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Brent Landlord Ran Illegal HMO Earning Almost £70k Per Year

A Brent landlord running an illegal HMO (House in Multiple Occupation) was estimated to be raking in £68,400 a year.

Officers from London’s Brent council found 16 people crammed inside the unlicensed HMO, a converted three-bedroom semi – including three in the shed.

The Council raid followed tip-offs from neighbours. Fly-tipping and the constant coming-and-going from the property had led neighbours to complain to Brent council’s enforcement team.

The three tenants in the shed were found to be paying the Brent landlord up to £800 per month for the privilege.

One family of four told officers they were paying the landlord £800 a month to live in a single, windowless room on the ground-floor.

Tenants had no written tenancy agreement from their landlord or any cash receipts for their rent payments – with the Brent landlord estimated to be raking in £68,400 a year.

The illegal house in multiple occupation operated by the Brent landlord also lacked a working fire alarm system, had poor maintenance, and also had poor ventilation.

Cllr Eleanor Southwood, cabinet member for Housing and Welfare Reform, confirmed that the Brent landlord ‘faces a hefty fine for breaking the licensing laws around houses in multiple occupation’.

She said: ‘We will do everything in our power to protect vulnerable tenants from this kind of gross exploitation. Every renter in Brent deserves to live in a home that is safe and maintained to a decent standard.’

Earlier this week, Brent council’s cabinet backed changes to the way limited social housing is allocated in the borough – with homelessness increasing and a third of the borough’s residents in PRS.

The cabinet is driving forward an ambitious programme to build 1,000 council homes, increasing affordable housing through the council-owned company i4B and London-wide Capital Letters initiative, and driving up standards in the private rented sector.

Source: Residential Landlord

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Students win rent refund from unlicensed landlord

Five students from Leeds have won a rent refund from their landlord who failed to acquire a House in Multiple Occupation licence (HMO).

Ben Leonard, a postgraduate student, and his four housemates found out their home didn’t have an HMO licence when their landlord applied to Leeds City Council for one halfway through the tenancy.

A HMO must be held by any home occupied by five or more unrelated people who share communal facilities, with at least one tenant paying rent. It confirms the house has the correct safety certificates, that fire alarms are present and working and whoever is in charge of the property is qualified. It also confirms that the landlord does not have a criminal record.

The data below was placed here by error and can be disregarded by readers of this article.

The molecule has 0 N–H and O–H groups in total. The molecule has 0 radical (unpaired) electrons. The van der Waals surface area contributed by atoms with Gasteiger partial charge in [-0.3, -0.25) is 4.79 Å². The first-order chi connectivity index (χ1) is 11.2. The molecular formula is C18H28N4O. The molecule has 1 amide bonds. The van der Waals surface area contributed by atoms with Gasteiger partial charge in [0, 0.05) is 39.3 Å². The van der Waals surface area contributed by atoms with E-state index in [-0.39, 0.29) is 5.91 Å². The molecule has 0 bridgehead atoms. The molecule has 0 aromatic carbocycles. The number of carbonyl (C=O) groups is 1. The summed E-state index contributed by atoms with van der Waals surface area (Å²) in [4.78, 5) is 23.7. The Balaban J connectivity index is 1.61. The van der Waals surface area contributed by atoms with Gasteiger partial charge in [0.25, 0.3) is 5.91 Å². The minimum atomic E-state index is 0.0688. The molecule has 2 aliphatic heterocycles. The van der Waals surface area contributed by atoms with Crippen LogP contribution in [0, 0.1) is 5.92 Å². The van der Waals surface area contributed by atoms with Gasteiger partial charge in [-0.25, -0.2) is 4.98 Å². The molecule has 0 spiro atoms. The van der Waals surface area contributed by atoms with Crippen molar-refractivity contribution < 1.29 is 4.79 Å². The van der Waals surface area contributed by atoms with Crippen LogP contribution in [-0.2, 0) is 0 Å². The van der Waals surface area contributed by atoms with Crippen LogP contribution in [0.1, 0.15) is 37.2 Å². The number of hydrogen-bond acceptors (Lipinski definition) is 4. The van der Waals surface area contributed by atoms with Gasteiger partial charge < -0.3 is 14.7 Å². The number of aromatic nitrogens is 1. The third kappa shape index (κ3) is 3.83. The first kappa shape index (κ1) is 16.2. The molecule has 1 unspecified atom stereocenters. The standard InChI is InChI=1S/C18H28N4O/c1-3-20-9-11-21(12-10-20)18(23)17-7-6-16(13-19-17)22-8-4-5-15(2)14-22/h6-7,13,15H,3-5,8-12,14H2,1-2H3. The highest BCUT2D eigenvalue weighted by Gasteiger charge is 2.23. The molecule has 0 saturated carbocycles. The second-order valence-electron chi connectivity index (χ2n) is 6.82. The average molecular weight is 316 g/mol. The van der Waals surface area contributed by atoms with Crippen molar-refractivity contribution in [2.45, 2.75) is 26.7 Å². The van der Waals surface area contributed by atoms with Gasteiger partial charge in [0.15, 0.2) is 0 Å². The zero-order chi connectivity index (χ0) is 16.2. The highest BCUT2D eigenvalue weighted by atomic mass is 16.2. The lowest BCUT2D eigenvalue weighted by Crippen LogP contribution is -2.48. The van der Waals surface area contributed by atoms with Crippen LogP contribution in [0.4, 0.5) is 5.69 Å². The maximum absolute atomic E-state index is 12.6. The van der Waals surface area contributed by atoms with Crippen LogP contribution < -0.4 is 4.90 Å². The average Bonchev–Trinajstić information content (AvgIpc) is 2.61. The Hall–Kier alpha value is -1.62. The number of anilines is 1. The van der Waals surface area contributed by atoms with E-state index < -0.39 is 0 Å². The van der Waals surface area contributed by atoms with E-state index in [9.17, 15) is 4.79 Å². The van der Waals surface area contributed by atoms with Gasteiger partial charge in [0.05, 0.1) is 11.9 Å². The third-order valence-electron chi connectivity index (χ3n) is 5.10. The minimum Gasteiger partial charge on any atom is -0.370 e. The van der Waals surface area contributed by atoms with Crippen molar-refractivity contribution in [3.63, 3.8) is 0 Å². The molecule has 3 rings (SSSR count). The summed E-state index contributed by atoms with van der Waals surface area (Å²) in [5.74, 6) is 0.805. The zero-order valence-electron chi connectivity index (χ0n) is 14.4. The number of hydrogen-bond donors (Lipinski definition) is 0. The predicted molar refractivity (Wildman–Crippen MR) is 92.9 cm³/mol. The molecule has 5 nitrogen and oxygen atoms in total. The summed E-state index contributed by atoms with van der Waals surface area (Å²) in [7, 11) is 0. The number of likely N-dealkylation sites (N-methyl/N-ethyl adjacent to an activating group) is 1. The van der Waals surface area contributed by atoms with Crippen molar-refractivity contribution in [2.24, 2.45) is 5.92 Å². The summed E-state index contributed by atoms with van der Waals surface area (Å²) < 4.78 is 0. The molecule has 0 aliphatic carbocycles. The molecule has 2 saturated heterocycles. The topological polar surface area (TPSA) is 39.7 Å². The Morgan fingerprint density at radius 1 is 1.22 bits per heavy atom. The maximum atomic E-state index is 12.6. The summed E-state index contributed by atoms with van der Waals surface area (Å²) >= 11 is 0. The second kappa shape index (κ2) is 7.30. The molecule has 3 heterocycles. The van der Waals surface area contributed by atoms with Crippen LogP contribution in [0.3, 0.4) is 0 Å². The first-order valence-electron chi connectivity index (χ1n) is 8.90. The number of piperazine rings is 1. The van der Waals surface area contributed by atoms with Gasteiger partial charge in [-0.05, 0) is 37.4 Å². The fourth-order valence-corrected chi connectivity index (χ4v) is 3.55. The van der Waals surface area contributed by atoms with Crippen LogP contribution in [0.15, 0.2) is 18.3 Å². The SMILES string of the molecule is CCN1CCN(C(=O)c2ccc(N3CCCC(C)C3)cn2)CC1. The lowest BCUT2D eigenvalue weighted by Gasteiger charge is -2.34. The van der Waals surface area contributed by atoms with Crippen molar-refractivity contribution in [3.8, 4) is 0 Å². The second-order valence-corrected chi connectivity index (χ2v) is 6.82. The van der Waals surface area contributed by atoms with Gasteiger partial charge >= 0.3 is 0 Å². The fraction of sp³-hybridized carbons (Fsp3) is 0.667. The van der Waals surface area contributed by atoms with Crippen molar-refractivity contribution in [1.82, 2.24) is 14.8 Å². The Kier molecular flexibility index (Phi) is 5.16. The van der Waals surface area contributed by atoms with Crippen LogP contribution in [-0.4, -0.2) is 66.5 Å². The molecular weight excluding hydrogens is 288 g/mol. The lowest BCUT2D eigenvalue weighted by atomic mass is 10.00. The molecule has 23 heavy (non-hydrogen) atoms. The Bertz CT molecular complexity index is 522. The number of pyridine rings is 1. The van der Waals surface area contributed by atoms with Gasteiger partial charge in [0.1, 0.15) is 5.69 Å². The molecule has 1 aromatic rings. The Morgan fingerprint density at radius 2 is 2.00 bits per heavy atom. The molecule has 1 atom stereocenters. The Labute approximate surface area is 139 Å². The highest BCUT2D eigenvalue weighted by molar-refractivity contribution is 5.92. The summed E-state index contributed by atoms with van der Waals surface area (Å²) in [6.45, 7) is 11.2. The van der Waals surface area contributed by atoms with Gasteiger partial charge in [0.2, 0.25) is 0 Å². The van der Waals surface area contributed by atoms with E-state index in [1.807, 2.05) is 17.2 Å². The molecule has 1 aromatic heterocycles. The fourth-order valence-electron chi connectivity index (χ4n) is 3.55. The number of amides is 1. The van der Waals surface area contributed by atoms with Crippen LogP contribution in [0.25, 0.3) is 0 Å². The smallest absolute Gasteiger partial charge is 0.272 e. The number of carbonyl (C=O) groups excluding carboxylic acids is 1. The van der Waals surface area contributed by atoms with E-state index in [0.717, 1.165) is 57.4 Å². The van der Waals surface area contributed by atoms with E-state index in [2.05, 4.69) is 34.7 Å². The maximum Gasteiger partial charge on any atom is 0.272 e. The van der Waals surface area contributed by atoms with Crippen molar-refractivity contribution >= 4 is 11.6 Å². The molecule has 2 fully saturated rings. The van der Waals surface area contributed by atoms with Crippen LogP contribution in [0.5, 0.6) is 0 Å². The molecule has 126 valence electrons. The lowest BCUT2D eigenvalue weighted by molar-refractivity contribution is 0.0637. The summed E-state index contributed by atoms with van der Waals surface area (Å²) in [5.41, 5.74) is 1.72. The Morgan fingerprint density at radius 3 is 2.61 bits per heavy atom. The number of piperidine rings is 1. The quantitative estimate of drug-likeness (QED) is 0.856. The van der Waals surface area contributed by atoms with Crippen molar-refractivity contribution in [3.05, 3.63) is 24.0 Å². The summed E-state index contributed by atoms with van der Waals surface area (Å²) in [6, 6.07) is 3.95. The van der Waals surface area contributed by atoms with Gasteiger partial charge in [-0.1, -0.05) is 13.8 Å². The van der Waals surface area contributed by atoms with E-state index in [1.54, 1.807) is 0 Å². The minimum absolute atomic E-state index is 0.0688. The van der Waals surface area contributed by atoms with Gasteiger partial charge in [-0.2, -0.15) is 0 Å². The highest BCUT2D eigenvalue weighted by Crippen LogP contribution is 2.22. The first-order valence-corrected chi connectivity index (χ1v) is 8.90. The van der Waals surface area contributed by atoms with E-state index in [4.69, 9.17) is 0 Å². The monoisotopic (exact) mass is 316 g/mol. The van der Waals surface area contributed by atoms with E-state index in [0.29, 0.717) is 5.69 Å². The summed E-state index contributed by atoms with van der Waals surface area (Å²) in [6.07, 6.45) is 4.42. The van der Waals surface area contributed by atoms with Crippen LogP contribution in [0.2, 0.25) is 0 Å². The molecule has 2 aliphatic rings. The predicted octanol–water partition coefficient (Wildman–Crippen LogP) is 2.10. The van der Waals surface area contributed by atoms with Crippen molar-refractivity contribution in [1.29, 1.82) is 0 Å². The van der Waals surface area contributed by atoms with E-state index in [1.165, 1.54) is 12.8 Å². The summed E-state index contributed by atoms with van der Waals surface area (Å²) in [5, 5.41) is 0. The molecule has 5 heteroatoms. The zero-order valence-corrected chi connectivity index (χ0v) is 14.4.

Landlords who don’t have a HMO face fines of up to £30,000, including repaying up to 12 months of rent to their tenants, via a rent repayment order (RRO), which is what happened to Leonard’s landlord.

A housing officer from Leeds City Council informed the tenants that the council was taking action against landlord and explained that they were entitled to seek an RRO.

The tenants made their application, which included evidence of paying rent, bank statements and the tenancy agreement, which was accepted and the landlord was taken to court. He pleaded guilty and, after bills were deducted from the amount owed, as well as a further deduction due to the landlord’s financial situation, each tenant was owed around £2,000.

‘Incredible response’
After winning the case, Leonard told the BBC he received an “incredible” response on Twitter earlier this month. He was inundated with messages from other tenants who felt their landlords might have cases to answer.

The case coincides with the government’s announcement two weeks ago that they plan to repeal Section 21 of the Housing Act (1988), which allows landlords to evict tenants at the end of their fixed-term, and put an end to ‘no-fault’ evictions.

The change in the law would, the government said, “protect tenants from having to make frequent and short notice moves, and will enable them to plan for the future.”

Written by: Max Liu

Source: Your Money

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Highland landlord given £4,000 fine

A Highland landlord has been fined £4,000 for operating a house in multiple occupation (HMO) without a licence.

Following concerns that several flats within Cruickshank Court in Dingwall were being occupied as unlicensed HMOs, Highland Council’s environmental health team led a joint investigation with Police Scotland in September 2017 into the matter.

The investigation identified several unlicensed HMOs and a report was submitted to the Procurator Fiscal’s Office at the time.